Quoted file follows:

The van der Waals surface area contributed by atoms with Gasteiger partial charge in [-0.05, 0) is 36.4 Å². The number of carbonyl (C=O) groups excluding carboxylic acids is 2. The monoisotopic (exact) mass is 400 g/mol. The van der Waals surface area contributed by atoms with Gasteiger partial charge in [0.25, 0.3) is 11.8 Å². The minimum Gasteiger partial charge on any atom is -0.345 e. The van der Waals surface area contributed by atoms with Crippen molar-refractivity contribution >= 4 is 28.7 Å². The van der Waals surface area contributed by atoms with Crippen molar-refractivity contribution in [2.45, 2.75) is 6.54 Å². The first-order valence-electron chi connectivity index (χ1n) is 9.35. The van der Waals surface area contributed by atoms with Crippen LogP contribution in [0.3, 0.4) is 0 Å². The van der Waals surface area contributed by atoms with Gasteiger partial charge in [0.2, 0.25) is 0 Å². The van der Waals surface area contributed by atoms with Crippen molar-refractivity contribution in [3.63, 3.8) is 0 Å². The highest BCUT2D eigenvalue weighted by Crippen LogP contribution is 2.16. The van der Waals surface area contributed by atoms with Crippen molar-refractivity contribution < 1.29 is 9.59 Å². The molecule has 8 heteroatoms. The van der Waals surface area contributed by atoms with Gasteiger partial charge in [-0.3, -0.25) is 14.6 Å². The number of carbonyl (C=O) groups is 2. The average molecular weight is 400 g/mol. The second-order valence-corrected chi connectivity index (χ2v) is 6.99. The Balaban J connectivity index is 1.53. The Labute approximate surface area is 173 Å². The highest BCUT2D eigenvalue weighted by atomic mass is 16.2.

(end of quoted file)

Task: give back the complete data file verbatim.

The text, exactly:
The van der Waals surface area contributed by atoms with Gasteiger partial charge in [-0.05, 0) is 36.4 Å². The number of carbonyl (C=O) groups excluding carboxylic acids is 2. The monoisotopic (exact) mass is 400 g/mol. The van der Waals surface area contributed by atoms with Gasteiger partial charge in [0.25, 0.3) is 11.8 Å². The minimum Gasteiger partial charge on any atom is -0.345 e. The van der Waals surface area contributed by atoms with Crippen molar-refractivity contribution >= 4 is 28.7 Å². The van der Waals surface area contributed by atoms with Crippen molar-refractivity contribution in [2.45, 2.75) is 6.54 Å². The first-order valence-electron chi connectivity index (χ1n) is 9.35. The van der Waals surface area contributed by atoms with Crippen LogP contribution in [0.3, 0.4) is 0 Å². The van der Waals surface area contributed by atoms with Gasteiger partial charge in [0.2, 0.25) is 0 Å². The van der Waals surface area contributed by atoms with Crippen molar-refractivity contribution in [3.63, 3.8) is 0 Å². The highest BCUT2D eigenvalue weighted by Crippen LogP contribution is 2.16. The van der Waals surface area contributed by atoms with Crippen molar-refractivity contribution < 1.29 is 9.59 Å². The molecule has 8 heteroatoms. The van der Waals surface area contributed by atoms with Gasteiger partial charge in [-0.3, -0.25) is 14.6 Å². The number of carbonyl (C=O) groups is 2. The average molecular weight is 400 g/mol. The second-order valence-corrected chi connectivity index (χ2v) is 6.99. The Balaban J connectivity index is 1.53. The Labute approximate surface area is 173 Å². The highest BCUT2D eigenvalue weighted by atomic mass is 16.2.